In the DSP Valley cluster, we are actively stimulating innovation partnerships between technology developers from the micro/nano-electronics and other digital technology domains, with system integrators in smart electronic systems. One of the focal domains is smart health. This is not by coincidence: businesses in the DSP Valley cluster have world class competencies in extreme miniaturisation and in ultra-low power electronics, as well as in sensor technologies and RF, both in digital and in analog and mixed signal. Especially these competencies are critical enablers for smart health applications, such as body wearable and body implantable devices, or lab-on-chip solutions for in-vitro diagnostics. This makes Flanders, the home region of the DSP Valley cluster, a hot spot for these types of medical devices.

In the Internationalisation project, it is our aim and ambition to connect Flanders with other hotspots in these MedTech applications. The regions we think about are Switzerland, the region of Baden-Württemberg in Germany, and our neighbouring region of Southern Netherlands (in which DSP Valley is also active). With these regions, we are setting up dedicated seminars or conferences on implantable devices. We also organise dedicated B2B matchmakings, helping you to connect with international players in this domain, both from the technology side and the application side. And we promote our region as the place-to-be for all players in body wearable and body implantable devices, and in lab-on-chip, growing our local ecosystem with international players. And of course, offering more next-door cooperation opportunities for you, partners in the DSP Valley cluster, is also on our list.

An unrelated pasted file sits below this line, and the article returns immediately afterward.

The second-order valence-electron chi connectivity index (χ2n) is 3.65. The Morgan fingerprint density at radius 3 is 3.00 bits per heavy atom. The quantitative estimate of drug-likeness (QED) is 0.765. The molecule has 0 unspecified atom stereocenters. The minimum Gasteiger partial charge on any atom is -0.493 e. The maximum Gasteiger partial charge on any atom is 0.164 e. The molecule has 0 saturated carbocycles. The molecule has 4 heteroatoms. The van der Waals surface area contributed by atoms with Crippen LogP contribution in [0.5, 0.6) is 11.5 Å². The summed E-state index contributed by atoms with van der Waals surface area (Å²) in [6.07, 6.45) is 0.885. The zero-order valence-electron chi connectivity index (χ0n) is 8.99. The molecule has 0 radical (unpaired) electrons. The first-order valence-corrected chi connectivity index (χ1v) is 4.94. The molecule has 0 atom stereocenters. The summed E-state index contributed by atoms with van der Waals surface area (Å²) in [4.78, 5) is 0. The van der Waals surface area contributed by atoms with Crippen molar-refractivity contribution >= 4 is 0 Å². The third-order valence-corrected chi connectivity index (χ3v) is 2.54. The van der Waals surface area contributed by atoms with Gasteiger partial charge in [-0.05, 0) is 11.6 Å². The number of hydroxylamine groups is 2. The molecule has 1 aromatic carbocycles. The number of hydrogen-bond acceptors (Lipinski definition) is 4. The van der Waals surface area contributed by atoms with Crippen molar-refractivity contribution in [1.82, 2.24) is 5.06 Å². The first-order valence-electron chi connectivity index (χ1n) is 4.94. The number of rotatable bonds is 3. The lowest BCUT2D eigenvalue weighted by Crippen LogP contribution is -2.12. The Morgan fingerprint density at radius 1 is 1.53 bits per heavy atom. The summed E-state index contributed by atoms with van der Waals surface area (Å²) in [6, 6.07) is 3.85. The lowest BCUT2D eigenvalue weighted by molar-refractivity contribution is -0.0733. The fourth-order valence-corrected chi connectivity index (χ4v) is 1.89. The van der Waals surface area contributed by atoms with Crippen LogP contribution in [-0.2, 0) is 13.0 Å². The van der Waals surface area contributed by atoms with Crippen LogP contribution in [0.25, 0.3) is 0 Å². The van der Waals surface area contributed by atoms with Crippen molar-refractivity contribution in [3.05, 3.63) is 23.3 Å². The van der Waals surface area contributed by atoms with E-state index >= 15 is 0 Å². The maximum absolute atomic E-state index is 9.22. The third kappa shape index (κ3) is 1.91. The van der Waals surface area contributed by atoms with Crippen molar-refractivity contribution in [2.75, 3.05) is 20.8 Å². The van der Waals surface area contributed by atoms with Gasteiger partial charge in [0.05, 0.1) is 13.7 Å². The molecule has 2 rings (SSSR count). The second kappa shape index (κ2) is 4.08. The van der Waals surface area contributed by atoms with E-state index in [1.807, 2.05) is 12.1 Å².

Finally, we will go international with participation in specialised medtech conferences and exhibitions. We are currently exploring and preparing a group participation in the Medtech Conference, to be held in September 2018 in Philadelphia.

Are you interested in interacting with our leading cluster members in implantable and wearable devices, and in lab-on-chip devices for in-vitro diagnostics. Or you want to participate in one of these activities? Then don’t hesitate to contact Peter Simkens.

Looking forward to hearing from you!